```
the density of acetylene is 0.6181 whilst that of DRY air is 1.0
Thus acetylene is lighter than air".
```

John, sorry mate, …but for the first time in the many years

that I have been reading your posts, I have to disagree with you.

I do agree with you that acetylene is indeed lighter than air, I

,just don’t quite agree with your density comments. When quoting the

density of a gas, the temperature and pressure are quite important

as gas density is directly proportional to pressure and inversely

proportional to temperature. Meaning, that unless you know the

temperature and pressure at which the density was measured, it is

meaningless. Further, unless the air density you quote above is

measured at the same temperature and pressure as the acetylene

density, a comparison between the two is also basically meaningless.

The density of air at Standard Conditions (60F and 14.7 psia) is

0.0763 lb/ft3. The density of acetylene at standard conditions is

0.0686 lb/ft3 The density of propane at standard conditions is 0.1162

lb/ft3

A gas with a density greater than air (propane) will generally sink

to the ground in calm conditions. A gas with a density lighter than

air (acetylene) will generally rise in calm conditions.

A measure of the relative density of gases is called specific

gravity. Specific gravity is basically the ratio of the density of

a gas divided by the density of air. If the specific gravity of a

gas is greater than 1 it is heavier than air, if it is less than 1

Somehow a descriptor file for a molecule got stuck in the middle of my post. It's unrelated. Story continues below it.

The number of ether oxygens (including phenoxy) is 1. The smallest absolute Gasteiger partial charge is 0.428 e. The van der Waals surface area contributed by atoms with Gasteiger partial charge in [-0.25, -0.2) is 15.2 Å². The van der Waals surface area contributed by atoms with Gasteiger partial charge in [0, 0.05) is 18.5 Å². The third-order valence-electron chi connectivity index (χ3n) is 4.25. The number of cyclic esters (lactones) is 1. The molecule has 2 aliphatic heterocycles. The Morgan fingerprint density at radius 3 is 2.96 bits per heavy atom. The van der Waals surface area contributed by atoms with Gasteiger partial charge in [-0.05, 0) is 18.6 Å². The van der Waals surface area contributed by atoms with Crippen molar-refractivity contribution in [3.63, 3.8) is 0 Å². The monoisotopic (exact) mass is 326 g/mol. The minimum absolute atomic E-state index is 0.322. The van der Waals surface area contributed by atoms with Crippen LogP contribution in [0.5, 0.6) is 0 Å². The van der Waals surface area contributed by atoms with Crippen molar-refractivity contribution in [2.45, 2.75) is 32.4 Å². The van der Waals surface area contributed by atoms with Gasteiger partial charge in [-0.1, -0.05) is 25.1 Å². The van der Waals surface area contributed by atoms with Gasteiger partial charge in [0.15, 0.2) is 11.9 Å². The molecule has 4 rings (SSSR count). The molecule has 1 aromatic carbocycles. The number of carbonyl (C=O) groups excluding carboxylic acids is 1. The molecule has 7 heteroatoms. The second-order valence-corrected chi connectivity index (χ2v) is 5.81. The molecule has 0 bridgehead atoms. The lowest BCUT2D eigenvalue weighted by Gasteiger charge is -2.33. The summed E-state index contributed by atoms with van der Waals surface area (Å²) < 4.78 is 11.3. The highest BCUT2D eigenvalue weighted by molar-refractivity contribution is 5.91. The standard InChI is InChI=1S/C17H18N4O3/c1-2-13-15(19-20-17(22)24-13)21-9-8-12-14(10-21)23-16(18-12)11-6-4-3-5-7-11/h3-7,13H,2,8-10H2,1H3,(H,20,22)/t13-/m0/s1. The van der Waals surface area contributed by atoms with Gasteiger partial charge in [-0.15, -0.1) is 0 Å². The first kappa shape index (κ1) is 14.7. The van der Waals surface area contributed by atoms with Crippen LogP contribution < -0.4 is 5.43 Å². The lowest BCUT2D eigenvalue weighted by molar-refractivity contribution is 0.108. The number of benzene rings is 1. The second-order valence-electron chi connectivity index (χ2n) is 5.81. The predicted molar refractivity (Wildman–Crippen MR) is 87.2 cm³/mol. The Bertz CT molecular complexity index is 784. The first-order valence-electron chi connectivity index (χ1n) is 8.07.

it is lighter than air.

```
The specific gravity of air is 1 ie 0.0763/0.0763
The specific gravity of acetylene is 0.899 ie 0.0686/0.0763
The specific gravity of propane is 1.523 ie 0.1162/0.0763
```

Note that specific gravity can also be calculated by calculating the

ratio of molecular weights of the gasses. (My source for this data is

Gas Processors Association Engineering Data Book.

Now, after having spewed a bunch of technical mumbo jumbo, I believe

that most of the above is somewhat irrelevant. As I mentioned in my

post yesterday, whether a gas is lighter or heavier than air is not

the only consideration in determining its relative safety. All

combustible gasses (light or heavy) if allowed to accumulated in

enclosed and unventilated spaces ( like many home studios) have a

real good chance of exploding if they are exposed to an ignition

source.

Regards

Milt Fischbein

Calgary, Canada